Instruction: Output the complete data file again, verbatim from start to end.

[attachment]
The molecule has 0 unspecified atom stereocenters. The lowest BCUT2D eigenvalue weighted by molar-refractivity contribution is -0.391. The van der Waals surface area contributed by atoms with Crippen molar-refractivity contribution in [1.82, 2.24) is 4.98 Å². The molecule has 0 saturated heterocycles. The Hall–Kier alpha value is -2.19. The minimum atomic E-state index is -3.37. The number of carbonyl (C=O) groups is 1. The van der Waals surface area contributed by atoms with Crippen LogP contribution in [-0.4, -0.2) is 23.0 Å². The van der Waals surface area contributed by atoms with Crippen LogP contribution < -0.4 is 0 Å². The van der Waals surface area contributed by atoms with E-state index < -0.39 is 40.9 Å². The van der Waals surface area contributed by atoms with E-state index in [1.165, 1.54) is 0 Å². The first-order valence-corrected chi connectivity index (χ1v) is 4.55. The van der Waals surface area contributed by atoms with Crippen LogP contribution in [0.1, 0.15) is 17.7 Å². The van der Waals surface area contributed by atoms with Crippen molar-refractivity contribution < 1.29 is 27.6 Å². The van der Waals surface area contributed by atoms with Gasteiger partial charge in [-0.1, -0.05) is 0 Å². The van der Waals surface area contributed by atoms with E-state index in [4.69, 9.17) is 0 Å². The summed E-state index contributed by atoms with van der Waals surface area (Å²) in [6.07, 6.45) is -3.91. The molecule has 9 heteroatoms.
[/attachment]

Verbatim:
The molecule has 0 unspecified atom stereocenters. The lowest BCUT2D eigenvalue weighted by molar-refractivity contribution is -0.391. The van der Waals surface area contributed by atoms with Crippen molar-refractivity contribution in [1.82, 2.24) is 4.98 Å². The molecule has 0 saturated heterocycles. The Hall–Kier alpha value is -2.19. The minimum atomic E-state index is -3.37. The number of carbonyl (C=O) groups is 1. The van der Waals surface area contributed by atoms with Crippen LogP contribution in [-0.4, -0.2) is 23.0 Å². The van der Waals surface area contributed by atoms with Crippen LogP contribution < -0.4 is 0 Å². The van der Waals surface area contributed by atoms with E-state index < -0.39 is 40.9 Å². The van der Waals surface area contributed by atoms with E-state index in [1.165, 1.54) is 0 Å². The first-order valence-corrected chi connectivity index (χ1v) is 4.55. The van der Waals surface area contributed by atoms with Crippen LogP contribution in [0.1, 0.15) is 17.7 Å². The van der Waals surface area contributed by atoms with Crippen molar-refractivity contribution < 1.29 is 27.6 Å². The van der Waals surface area contributed by atoms with Gasteiger partial charge in [-0.1, -0.05) is 0 Å². The van der Waals surface area contributed by atoms with E-state index in [4.69, 9.17) is 0 Å². The summed E-state index contributed by atoms with van der Waals surface area (Å²) in [6.07, 6.45) is -3.91. The molecule has 9 heteroatoms.